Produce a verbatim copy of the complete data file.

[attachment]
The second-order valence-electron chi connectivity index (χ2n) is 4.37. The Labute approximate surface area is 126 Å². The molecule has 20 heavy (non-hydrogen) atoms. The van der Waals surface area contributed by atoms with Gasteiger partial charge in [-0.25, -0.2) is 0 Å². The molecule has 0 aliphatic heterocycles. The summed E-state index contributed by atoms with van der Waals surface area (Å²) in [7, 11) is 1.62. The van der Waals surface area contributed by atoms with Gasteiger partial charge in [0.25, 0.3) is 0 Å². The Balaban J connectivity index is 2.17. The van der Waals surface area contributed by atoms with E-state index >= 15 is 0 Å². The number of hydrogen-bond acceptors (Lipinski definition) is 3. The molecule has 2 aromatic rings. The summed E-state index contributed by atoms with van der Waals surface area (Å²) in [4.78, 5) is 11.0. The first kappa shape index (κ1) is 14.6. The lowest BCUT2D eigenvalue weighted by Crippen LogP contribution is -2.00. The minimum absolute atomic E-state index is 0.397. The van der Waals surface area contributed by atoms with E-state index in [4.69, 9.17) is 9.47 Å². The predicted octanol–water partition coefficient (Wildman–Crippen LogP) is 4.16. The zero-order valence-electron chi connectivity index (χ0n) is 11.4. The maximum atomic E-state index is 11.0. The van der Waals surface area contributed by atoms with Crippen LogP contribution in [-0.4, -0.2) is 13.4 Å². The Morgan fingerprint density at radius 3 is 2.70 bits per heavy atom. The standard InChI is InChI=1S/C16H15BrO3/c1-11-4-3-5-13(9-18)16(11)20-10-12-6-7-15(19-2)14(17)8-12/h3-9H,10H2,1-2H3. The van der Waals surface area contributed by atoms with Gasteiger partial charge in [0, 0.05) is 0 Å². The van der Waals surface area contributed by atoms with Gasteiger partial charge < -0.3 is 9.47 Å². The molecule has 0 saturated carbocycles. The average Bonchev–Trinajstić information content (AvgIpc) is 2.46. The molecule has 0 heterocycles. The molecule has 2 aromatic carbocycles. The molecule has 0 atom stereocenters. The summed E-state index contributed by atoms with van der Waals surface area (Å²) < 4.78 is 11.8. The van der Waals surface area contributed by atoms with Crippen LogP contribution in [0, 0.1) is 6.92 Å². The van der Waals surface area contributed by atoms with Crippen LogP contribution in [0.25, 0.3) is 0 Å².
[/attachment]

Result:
The second-order valence-electron chi connectivity index (χ2n) is 4.37. The Labute approximate surface area is 126 Å². The molecule has 20 heavy (non-hydrogen) atoms. The van der Waals surface area contributed by atoms with Gasteiger partial charge in [-0.25, -0.2) is 0 Å². The molecule has 0 aliphatic heterocycles. The summed E-state index contributed by atoms with van der Waals surface area (Å²) in [7, 11) is 1.62. The van der Waals surface area contributed by atoms with Gasteiger partial charge in [0.25, 0.3) is 0 Å². The Balaban J connectivity index is 2.17. The van der Waals surface area contributed by atoms with E-state index >= 15 is 0 Å². The number of hydrogen-bond acceptors (Lipinski definition) is 3. The molecule has 2 aromatic rings. The summed E-state index contributed by atoms with van der Waals surface area (Å²) in [4.78, 5) is 11.0. The first kappa shape index (κ1) is 14.6. The lowest BCUT2D eigenvalue weighted by Crippen LogP contribution is -2.00. The minimum absolute atomic E-state index is 0.397. The van der Waals surface area contributed by atoms with E-state index in [4.69, 9.17) is 9.47 Å². The predicted octanol–water partition coefficient (Wildman–Crippen LogP) is 4.16. The zero-order valence-electron chi connectivity index (χ0n) is 11.4. The maximum atomic E-state index is 11.0. The van der Waals surface area contributed by atoms with Crippen LogP contribution in [-0.4, -0.2) is 13.4 Å². The Morgan fingerprint density at radius 3 is 2.70 bits per heavy atom. The standard InChI is InChI=1S/C16H15BrO3/c1-11-4-3-5-13(9-18)16(11)20-10-12-6-7-15(19-2)14(17)8-12/h3-9H,10H2,1-2H3. The van der Waals surface area contributed by atoms with Gasteiger partial charge in [0, 0.05) is 0 Å². The van der Waals surface area contributed by atoms with Gasteiger partial charge < -0.3 is 9.47 Å². The molecule has 0 saturated carbocycles. The average Bonchev–Trinajstić information content (AvgIpc) is 2.46. The molecule has 0 heterocycles. The molecule has 2 aromatic carbocycles. The molecule has 0 atom stereocenters. The summed E-state index contributed by atoms with van der Waals surface area (Å²) < 4.78 is 11.8. The van der Waals surface area contributed by atoms with Crippen LogP contribution in [0, 0.1) is 6.92 Å². The van der Waals surface area contributed by atoms with Crippen LogP contribution in [0.25, 0.3) is 0 Å².